I love the iPad. It’s a great new way for people to compute. And I think that within 5 to 10 years, the majority of computers will resemble the iPad more than today’s standard desktop or notebook computer. But, there are a few things that are wrong with it.
It can’t print
I know. The iPad is supposed to be another straw on the camel’s back as far as paper is concerned. But, it still needs to print for the time being. We’re not yet that interconnected. Providing some relief for the situation, HP is coming out with a line of printers that will print documents that are e-mailed to them. That assumes you have a way to get the printer on the Internet, though.
Something that a lot of people have mentioned is how many senior citizens are drawn to the iPad. There is even an 99-year-old woman in Portland that uses the large type capabilities of the iPad to overcome difficulties reading due to glaucoma. She also uses the Pages app to write limericks. Wouldn’t it be nice if she could print out some of her work to share with peers that don’t have an iPad?
And what about students that need to turn in papers they’ve written?
The puzzling thing about this is that most of the technology already exists to enable printing from an iPad.
Can’t shuffle by album
One of the reasons that I bought my very first iPod was because it could shuffle by album. I’d investigated CD jukeboxes at the time (this was in 2001) and couldn’t find one that would select a disc and then play all the way through it before selecting another at random — something you’d think was an obvious feature for a CD jukebox. Yet, here was this new portable music player thing called an iPod that did just that.
So, why can’t the most advanced devices from Apple today do that? iTunes does it. The iPod classic and iPod nano do it. Even the iPod shuffle can do it! But not the iPod touch, iPhone, or the iPad. I really thought this feature would make a comeback on the iPad. The only reason I can fathom it’s missing from the iPhone and iPod touch is because Apple couldn’t find a way to include it on a small touch screen that they’re happy with. But that’s no excuse on the iPad!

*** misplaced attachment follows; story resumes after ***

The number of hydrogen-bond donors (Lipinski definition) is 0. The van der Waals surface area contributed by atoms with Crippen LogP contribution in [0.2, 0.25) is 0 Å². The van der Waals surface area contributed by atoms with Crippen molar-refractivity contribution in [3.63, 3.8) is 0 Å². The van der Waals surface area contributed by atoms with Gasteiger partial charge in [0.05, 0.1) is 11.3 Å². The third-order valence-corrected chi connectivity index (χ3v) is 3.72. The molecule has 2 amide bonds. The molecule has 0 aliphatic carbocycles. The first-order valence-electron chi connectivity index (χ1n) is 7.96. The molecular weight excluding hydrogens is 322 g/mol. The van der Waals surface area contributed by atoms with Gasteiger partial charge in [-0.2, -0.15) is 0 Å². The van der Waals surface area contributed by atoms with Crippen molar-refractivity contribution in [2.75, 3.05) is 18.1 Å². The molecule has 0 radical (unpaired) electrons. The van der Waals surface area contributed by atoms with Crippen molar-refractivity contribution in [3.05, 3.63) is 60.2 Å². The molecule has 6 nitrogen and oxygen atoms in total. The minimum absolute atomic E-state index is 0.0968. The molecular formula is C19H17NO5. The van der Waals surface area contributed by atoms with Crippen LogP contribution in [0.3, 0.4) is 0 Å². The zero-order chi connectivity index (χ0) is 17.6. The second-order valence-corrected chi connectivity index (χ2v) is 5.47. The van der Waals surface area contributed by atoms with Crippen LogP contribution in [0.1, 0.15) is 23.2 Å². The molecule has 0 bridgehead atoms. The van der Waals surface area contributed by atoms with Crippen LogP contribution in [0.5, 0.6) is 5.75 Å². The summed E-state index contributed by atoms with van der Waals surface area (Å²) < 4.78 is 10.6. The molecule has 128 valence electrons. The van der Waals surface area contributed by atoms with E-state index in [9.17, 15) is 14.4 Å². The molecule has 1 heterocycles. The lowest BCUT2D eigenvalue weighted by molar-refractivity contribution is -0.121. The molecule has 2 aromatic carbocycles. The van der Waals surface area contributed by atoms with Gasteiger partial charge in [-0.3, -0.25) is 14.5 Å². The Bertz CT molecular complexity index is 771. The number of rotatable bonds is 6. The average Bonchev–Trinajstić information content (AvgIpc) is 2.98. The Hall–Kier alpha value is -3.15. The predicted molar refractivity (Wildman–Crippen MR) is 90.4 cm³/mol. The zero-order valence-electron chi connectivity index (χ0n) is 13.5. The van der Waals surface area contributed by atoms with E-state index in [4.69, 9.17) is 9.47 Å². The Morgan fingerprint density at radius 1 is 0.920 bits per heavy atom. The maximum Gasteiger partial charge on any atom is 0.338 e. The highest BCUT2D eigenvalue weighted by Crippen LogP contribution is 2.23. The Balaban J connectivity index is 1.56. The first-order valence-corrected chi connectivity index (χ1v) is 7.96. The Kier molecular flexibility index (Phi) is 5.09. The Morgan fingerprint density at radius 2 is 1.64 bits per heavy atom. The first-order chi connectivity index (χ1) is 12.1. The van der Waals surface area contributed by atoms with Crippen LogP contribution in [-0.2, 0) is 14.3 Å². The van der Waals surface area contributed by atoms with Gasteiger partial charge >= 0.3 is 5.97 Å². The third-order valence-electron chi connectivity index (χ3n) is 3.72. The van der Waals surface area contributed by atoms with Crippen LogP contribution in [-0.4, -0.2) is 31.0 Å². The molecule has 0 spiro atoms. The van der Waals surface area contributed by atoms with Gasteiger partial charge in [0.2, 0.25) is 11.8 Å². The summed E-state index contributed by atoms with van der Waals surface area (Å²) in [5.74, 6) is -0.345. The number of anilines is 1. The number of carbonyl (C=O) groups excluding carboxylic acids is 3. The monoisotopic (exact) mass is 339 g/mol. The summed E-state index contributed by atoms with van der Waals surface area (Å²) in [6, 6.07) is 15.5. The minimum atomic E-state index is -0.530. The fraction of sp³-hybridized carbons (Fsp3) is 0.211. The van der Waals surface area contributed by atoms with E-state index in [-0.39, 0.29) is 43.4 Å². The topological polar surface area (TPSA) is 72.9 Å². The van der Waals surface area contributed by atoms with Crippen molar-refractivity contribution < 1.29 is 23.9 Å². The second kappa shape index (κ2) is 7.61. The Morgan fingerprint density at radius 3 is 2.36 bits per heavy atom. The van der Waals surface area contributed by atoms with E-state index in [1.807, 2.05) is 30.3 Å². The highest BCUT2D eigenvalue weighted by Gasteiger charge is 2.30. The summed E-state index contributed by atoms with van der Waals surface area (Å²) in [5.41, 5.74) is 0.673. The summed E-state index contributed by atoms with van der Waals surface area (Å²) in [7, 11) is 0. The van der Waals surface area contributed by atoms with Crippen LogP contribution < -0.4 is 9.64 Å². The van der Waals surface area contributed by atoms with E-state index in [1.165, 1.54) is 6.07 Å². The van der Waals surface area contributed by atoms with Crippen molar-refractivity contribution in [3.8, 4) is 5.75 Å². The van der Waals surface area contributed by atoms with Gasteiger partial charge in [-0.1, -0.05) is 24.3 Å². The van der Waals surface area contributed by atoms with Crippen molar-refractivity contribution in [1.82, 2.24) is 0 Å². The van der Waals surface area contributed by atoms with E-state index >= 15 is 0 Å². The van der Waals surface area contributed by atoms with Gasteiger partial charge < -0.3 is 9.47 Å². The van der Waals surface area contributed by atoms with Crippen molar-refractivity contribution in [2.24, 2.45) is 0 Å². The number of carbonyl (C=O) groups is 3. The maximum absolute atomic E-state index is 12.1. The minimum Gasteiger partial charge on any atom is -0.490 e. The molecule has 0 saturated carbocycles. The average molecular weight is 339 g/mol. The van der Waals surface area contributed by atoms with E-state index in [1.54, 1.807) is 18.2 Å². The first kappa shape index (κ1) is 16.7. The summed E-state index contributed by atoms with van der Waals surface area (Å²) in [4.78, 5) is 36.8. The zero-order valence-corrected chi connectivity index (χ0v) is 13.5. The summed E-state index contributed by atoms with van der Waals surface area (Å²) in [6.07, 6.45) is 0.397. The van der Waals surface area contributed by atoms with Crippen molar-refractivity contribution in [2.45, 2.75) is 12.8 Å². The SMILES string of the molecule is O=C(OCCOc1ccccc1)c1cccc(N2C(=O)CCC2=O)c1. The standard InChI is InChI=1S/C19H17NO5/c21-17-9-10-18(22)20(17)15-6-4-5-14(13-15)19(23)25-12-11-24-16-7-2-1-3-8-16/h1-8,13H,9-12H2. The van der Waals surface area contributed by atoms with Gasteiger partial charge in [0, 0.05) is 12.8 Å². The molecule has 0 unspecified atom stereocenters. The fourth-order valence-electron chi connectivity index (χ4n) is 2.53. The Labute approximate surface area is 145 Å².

I can’t imagine that Steve Jobs doesn’t listen to albums anymore.
This is where I’d like to see Apple drop one of the iPad’s shuffle “features.” The icons on the home screen of the iPad are in a four by five grid. When you hold the iPad in portrait orientation there are four icons across and five down. In landscape, they are arranged to be five across and four down. The app in the top left is always in the top left, but the app that is top right in portrait becomes the first on the second row in landscape. This obviously leads to spatial confusion when trying to find the app you want to use.
What Apple should do is reorient the icons instead of rearranging the grid. The icons should just rotate 90 degrees to the left or to the right depending on which way the iPad is turned. The top left icon in portrait mode would change to be the bottom left icon in landscape mode, but it would retain it’s spatial location on the screen of the iPad. The end result would be much less disorienting because every icon stays in its right place no matter which way you hold the iPad. Gravity would appear to weigh the icon down by it’s label so that the icons and text would always be upright.
Get on it, Apple.
Has to sync with iTunes before it’ll do anything
It’s just disappointing to un-box your new iPad, turn it on, and find out that you need to connect it to iTunes before the iPad can do anything. And this really hampers someone’s ability to use an iPad as a stand-alone device or as their only computer.
Imagine buying an iPad from Best Buy while you’re on your way to your summer vacation destination. If you don’t know about this requirement and didn’t bring a computer with you, you’d be out of luck. I can’t think of a single reason why this is Apple’s out of the box experience with the iPad.
Separate iPod and iTunes apps
The iPod app on the iPad looks a lot like iTunes for the Mac, doesn’t it? So, why is there still a separate iTunes app? If you tap on the Get More Episodes button for one of your podcasts, the iPod app closes and the iTunes app opens. It’s a bit jarring.
This seems especially odd when you look at how nicely the iBooks app handles it. The store is integrated into the iBooks app. Tapping on a button transforms the app between the store and your library. It’s almost like how the newer versions of iTunes on the computer treat the iTunes Store. The Store can take over the entire window except for the playback controls along the top.